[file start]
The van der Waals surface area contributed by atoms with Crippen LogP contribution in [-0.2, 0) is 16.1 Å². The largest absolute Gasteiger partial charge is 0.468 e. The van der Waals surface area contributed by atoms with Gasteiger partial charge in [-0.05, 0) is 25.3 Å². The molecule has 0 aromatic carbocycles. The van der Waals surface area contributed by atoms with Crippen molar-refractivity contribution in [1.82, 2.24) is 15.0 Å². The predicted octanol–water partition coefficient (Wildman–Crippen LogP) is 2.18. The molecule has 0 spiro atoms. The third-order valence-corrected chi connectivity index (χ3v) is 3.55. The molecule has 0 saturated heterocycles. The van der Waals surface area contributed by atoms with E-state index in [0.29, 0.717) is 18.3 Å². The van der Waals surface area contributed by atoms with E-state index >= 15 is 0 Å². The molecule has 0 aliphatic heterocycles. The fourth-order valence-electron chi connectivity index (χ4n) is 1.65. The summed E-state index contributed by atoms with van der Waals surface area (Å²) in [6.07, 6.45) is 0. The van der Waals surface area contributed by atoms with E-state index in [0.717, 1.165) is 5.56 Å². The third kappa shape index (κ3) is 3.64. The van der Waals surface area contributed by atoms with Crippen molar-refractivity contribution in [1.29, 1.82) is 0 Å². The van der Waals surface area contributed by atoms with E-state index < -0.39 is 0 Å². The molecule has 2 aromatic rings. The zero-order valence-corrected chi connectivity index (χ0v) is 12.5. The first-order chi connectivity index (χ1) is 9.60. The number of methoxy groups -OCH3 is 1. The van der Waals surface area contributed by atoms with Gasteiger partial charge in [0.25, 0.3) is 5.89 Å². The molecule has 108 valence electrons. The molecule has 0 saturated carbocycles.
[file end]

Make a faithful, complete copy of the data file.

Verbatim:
The van der Waals surface area contributed by atoms with Crippen LogP contribution in [-0.2, 0) is 16.1 Å². The largest absolute Gasteiger partial charge is 0.468 e. The van der Waals surface area contributed by atoms with Gasteiger partial charge in [-0.05, 0) is 25.3 Å². The molecule has 0 aromatic carbocycles. The van der Waals surface area contributed by atoms with Crippen molar-refractivity contribution in [1.82, 2.24) is 15.0 Å². The predicted octanol–water partition coefficient (Wildman–Crippen LogP) is 2.18. The molecule has 0 spiro atoms. The third-order valence-corrected chi connectivity index (χ3v) is 3.55. The molecule has 0 saturated heterocycles. The van der Waals surface area contributed by atoms with E-state index in [0.29, 0.717) is 18.3 Å². The van der Waals surface area contributed by atoms with E-state index >= 15 is 0 Å². The molecule has 0 aliphatic heterocycles. The fourth-order valence-electron chi connectivity index (χ4n) is 1.65. The summed E-state index contributed by atoms with van der Waals surface area (Å²) in [6.07, 6.45) is 0. The van der Waals surface area contributed by atoms with E-state index in [0.717, 1.165) is 5.56 Å². The third kappa shape index (κ3) is 3.64. The van der Waals surface area contributed by atoms with Crippen molar-refractivity contribution in [1.29, 1.82) is 0 Å². The van der Waals surface area contributed by atoms with E-state index < -0.39 is 0 Å². The molecule has 2 aromatic rings. The zero-order valence-corrected chi connectivity index (χ0v) is 12.5. The first-order chi connectivity index (χ1) is 9.60. The number of methoxy groups -OCH3 is 1. The van der Waals surface area contributed by atoms with Gasteiger partial charge in [0.25, 0.3) is 5.89 Å². The molecule has 108 valence electrons. The molecule has 0 saturated carbocycles.